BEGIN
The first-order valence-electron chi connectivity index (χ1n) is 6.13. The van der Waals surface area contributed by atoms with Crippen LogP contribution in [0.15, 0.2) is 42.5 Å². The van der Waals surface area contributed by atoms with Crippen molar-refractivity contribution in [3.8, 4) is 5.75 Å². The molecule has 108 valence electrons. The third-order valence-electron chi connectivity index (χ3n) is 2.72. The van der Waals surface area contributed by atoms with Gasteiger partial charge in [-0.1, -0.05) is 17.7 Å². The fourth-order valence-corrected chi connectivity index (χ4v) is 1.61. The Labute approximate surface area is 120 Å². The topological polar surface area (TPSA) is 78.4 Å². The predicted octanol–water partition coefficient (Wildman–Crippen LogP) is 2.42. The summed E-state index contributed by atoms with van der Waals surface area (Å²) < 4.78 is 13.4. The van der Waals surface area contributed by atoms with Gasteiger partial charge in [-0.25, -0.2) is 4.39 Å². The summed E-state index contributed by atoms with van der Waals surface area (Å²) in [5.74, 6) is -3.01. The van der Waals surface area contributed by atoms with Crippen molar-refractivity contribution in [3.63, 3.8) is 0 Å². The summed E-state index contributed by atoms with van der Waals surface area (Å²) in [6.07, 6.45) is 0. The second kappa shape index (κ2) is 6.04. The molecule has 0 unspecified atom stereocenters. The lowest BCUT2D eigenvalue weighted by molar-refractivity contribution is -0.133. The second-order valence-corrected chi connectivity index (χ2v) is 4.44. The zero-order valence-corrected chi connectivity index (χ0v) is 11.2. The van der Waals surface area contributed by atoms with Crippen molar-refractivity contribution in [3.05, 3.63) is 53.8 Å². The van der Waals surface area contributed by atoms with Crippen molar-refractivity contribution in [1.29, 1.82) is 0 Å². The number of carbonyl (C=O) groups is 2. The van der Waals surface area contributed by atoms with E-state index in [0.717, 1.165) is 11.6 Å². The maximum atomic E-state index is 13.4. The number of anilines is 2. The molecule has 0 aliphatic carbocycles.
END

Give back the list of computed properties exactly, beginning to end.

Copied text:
The first-order valence-electron chi connectivity index (χ1n) is 6.13. The van der Waals surface area contributed by atoms with Crippen LogP contribution in [0.15, 0.2) is 42.5 Å². The van der Waals surface area contributed by atoms with Crippen molar-refractivity contribution in [3.8, 4) is 5.75 Å². The molecule has 108 valence electrons. The third-order valence-electron chi connectivity index (χ3n) is 2.72. The van der Waals surface area contributed by atoms with Gasteiger partial charge in [-0.1, -0.05) is 17.7 Å². The fourth-order valence-corrected chi connectivity index (χ4v) is 1.61. The Labute approximate surface area is 120 Å². The topological polar surface area (TPSA) is 78.4 Å². The predicted octanol–water partition coefficient (Wildman–Crippen LogP) is 2.42. The summed E-state index contributed by atoms with van der Waals surface area (Å²) < 4.78 is 13.4. The van der Waals surface area contributed by atoms with Gasteiger partial charge in [-0.25, -0.2) is 4.39 Å². The summed E-state index contributed by atoms with van der Waals surface area (Å²) in [5.74, 6) is -3.01. The van der Waals surface area contributed by atoms with Crippen molar-refractivity contribution in [3.63, 3.8) is 0 Å². The summed E-state index contributed by atoms with van der Waals surface area (Å²) in [6.07, 6.45) is 0. The second kappa shape index (κ2) is 6.04. The molecule has 0 unspecified atom stereocenters. The lowest BCUT2D eigenvalue weighted by molar-refractivity contribution is -0.133. The second-order valence-corrected chi connectivity index (χ2v) is 4.44. The zero-order valence-corrected chi connectivity index (χ0v) is 11.2. The van der Waals surface area contributed by atoms with Crippen molar-refractivity contribution in [3.05, 3.63) is 53.8 Å². The van der Waals surface area contributed by atoms with Crippen molar-refractivity contribution in [1.29, 1.82) is 0 Å². The number of carbonyl (C=O) groups is 2. The van der Waals surface area contributed by atoms with E-state index in [0.717, 1.165) is 11.6 Å². The maximum atomic E-state index is 13.4. The number of anilines is 2. The molecule has 0 aliphatic carbocycles.